As the months have passed, and it’s been over a year since I’ve been able to drive, life has slowed down and I am learning to be patient with its pace. I have to plan around bus schedules that take hours to take me to appointments. I’m trying to read more, and get on social media less. I’m also working a lot on my book and on videos, because this month I was given a new camera and microphone! Thank you so much to those who sent them.

I believe that we can help alleviate the punishment that capitalism inflicts by helping each other. Life is relentlessly slow when you’re poor, right down to having to walk everywhere, including to carry your groceries home from the store.  

I will never be “better,” or in perfect health. But I feel like I’m finally regaining some executive function over myself, and that’s awesome. Thank you for believing in me through the times that I couldn’t believe in myself.

Art Worth Making

“Don’t use your memoir to air old grievances and to settle old scores; get rid of that anger somewhere else. The memoirs that we do remember from the 1990s are the ones that were written with love and forgiveness…although the childhoods they describe were painful, the writers are as hard on their younger selves as they are on their elders. We are not victims, they want us to know. We come from a tribe of fallible people and we have survived without resentment to get on with our lives.” -William Zinsser, On Writing Well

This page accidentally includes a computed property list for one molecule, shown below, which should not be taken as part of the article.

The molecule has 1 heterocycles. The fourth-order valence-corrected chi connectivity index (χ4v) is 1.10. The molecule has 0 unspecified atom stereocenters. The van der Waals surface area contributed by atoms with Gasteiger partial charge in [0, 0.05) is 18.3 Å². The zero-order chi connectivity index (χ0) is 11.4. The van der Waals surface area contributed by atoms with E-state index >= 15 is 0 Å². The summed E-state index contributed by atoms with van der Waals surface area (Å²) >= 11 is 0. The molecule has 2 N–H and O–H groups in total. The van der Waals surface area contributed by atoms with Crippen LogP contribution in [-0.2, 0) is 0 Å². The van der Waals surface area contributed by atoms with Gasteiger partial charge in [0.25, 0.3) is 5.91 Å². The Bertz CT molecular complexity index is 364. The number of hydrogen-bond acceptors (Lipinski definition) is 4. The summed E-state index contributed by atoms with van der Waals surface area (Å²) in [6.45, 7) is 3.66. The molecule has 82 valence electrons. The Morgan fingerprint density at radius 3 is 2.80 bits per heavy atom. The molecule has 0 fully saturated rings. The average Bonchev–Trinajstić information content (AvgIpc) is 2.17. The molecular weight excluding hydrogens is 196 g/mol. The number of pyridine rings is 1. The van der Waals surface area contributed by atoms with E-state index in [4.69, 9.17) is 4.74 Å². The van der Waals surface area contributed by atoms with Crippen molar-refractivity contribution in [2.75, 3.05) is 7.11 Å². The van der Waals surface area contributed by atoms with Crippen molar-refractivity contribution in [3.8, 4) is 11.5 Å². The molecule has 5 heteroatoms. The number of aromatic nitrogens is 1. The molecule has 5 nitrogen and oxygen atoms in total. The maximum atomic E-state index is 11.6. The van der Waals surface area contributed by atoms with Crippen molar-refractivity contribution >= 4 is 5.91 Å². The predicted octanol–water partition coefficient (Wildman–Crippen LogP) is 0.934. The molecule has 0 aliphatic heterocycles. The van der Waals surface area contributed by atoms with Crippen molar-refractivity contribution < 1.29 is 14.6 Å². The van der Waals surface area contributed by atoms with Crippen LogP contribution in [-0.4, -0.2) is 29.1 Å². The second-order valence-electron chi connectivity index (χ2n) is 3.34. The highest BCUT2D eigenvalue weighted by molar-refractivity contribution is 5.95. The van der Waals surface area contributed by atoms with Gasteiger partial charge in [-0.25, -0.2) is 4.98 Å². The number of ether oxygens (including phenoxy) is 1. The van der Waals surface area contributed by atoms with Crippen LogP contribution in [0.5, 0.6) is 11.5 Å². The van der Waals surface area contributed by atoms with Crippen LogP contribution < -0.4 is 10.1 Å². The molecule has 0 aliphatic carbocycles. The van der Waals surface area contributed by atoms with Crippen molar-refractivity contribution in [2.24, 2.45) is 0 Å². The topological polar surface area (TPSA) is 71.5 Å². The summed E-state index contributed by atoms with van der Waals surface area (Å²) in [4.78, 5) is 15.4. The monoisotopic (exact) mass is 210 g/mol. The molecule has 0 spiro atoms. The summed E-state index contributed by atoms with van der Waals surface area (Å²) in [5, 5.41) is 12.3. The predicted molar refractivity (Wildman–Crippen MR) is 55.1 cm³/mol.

I’ve been reflecting on what’s important to make art about, and what it means to me to make good art. For me, music is worth making, but I’m not in a position in my life where I can afford musical instruments and I am very out of practice on my piano lessons. I love music, which is why I put so many music lyrics in my blog posts. In my own self-deprecating self-talk, I think of writing as a lesser form than music or less of an art than painting. When I think about how many tears I’ve cried over my book and the heartfelt essays and stories I’ve written, though, I know that it is art. Sometimes the pain of the process looks less painful when it produces such beautiful things as songs and paintings.

Over the past several months, I’ve been having a very difficult time writing at all. It’s why my posts, which used to go up daily or at least weekly, have dwindled to one or two a month. I keep giving myself breaks from it all, going to therapy and working through the shit I’m writing about, and then trying to write about it, bouncing back from the dissonance of revisiting trauma, and it’s very difficult to accomplish much at all. That said, I’m making progress on the book and I’ve finished a few chapters that took me literally years to get out, going back to the same memories until I’d finally told the details fully and clearly.